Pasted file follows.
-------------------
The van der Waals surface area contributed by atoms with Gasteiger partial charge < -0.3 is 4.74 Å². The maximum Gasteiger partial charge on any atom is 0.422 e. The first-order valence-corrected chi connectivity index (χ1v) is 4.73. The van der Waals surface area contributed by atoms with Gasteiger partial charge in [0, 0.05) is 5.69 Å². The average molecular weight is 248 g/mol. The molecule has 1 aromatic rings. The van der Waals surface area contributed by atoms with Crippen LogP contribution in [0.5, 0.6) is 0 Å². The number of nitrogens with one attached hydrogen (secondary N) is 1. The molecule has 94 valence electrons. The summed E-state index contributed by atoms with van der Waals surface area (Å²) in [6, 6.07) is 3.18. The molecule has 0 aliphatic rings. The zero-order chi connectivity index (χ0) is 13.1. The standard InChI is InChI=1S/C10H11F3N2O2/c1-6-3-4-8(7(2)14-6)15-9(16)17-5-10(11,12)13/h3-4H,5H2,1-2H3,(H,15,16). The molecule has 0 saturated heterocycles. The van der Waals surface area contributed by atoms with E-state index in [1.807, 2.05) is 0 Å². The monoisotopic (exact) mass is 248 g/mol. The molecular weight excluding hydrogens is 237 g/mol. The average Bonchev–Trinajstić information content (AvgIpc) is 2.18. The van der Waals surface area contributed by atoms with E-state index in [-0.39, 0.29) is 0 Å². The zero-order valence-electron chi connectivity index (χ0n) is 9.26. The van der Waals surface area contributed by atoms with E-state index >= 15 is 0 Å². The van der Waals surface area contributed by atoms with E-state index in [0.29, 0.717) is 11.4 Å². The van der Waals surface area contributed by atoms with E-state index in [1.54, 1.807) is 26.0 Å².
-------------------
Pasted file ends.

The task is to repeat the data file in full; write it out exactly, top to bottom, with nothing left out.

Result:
The van der Waals surface area contributed by atoms with Gasteiger partial charge < -0.3 is 4.74 Å². The maximum Gasteiger partial charge on any atom is 0.422 e. The first-order valence-corrected chi connectivity index (χ1v) is 4.73. The van der Waals surface area contributed by atoms with Gasteiger partial charge in [0, 0.05) is 5.69 Å². The average molecular weight is 248 g/mol. The molecule has 1 aromatic rings. The van der Waals surface area contributed by atoms with Crippen LogP contribution in [0.5, 0.6) is 0 Å². The number of nitrogens with one attached hydrogen (secondary N) is 1. The molecule has 94 valence electrons. The summed E-state index contributed by atoms with van der Waals surface area (Å²) in [6, 6.07) is 3.18. The molecule has 0 aliphatic rings. The zero-order chi connectivity index (χ0) is 13.1. The standard InChI is InChI=1S/C10H11F3N2O2/c1-6-3-4-8(7(2)14-6)15-9(16)17-5-10(11,12)13/h3-4H,5H2,1-2H3,(H,15,16). The molecule has 0 saturated heterocycles. The van der Waals surface area contributed by atoms with E-state index in [1.807, 2.05) is 0 Å². The monoisotopic (exact) mass is 248 g/mol. The molecular weight excluding hydrogens is 237 g/mol. The average Bonchev–Trinajstić information content (AvgIpc) is 2.18. The van der Waals surface area contributed by atoms with E-state index in [-0.39, 0.29) is 0 Å². The zero-order valence-electron chi connectivity index (χ0n) is 9.26. The van der Waals surface area contributed by atoms with E-state index >= 15 is 0 Å². The van der Waals surface area contributed by atoms with E-state index in [0.29, 0.717) is 11.4 Å². The van der Waals surface area contributed by atoms with E-state index in [1.54, 1.807) is 26.0 Å².